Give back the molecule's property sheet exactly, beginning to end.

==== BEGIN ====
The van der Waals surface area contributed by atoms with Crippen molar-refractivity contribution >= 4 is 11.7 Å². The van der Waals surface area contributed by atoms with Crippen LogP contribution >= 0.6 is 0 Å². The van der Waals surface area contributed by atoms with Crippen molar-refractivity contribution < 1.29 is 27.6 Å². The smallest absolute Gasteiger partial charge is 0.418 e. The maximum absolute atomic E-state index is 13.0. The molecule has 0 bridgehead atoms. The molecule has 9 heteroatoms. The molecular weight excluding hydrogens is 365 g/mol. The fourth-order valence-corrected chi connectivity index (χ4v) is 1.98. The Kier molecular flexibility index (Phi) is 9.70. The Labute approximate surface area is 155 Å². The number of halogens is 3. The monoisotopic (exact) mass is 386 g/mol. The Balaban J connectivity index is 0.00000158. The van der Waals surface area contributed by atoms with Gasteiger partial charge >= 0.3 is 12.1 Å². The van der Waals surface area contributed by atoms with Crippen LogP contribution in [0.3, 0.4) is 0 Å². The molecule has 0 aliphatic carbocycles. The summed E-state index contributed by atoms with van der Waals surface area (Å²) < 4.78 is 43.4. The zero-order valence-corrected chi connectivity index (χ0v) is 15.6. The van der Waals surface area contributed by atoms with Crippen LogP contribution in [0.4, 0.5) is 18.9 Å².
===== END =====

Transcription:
The van der Waals surface area contributed by atoms with Crippen molar-refractivity contribution >= 4 is 11.7 Å². The van der Waals surface area contributed by atoms with Crippen LogP contribution >= 0.6 is 0 Å². The van der Waals surface area contributed by atoms with Crippen molar-refractivity contribution < 1.29 is 27.6 Å². The smallest absolute Gasteiger partial charge is 0.418 e. The maximum absolute atomic E-state index is 13.0. The molecule has 0 bridgehead atoms. The molecule has 9 heteroatoms. The molecular weight excluding hydrogens is 365 g/mol. The fourth-order valence-corrected chi connectivity index (χ4v) is 1.98. The Kier molecular flexibility index (Phi) is 9.70. The Labute approximate surface area is 155 Å². The number of halogens is 3. The monoisotopic (exact) mass is 386 g/mol. The Balaban J connectivity index is 0.00000158. The van der Waals surface area contributed by atoms with Gasteiger partial charge >= 0.3 is 12.1 Å². The van der Waals surface area contributed by atoms with Crippen LogP contribution in [0.3, 0.4) is 0 Å². The molecule has 0 aliphatic carbocycles. The summed E-state index contributed by atoms with van der Waals surface area (Å²) < 4.78 is 43.4. The zero-order valence-corrected chi connectivity index (χ0v) is 15.6. The van der Waals surface area contributed by atoms with Crippen LogP contribution in [0.4, 0.5) is 18.9 Å².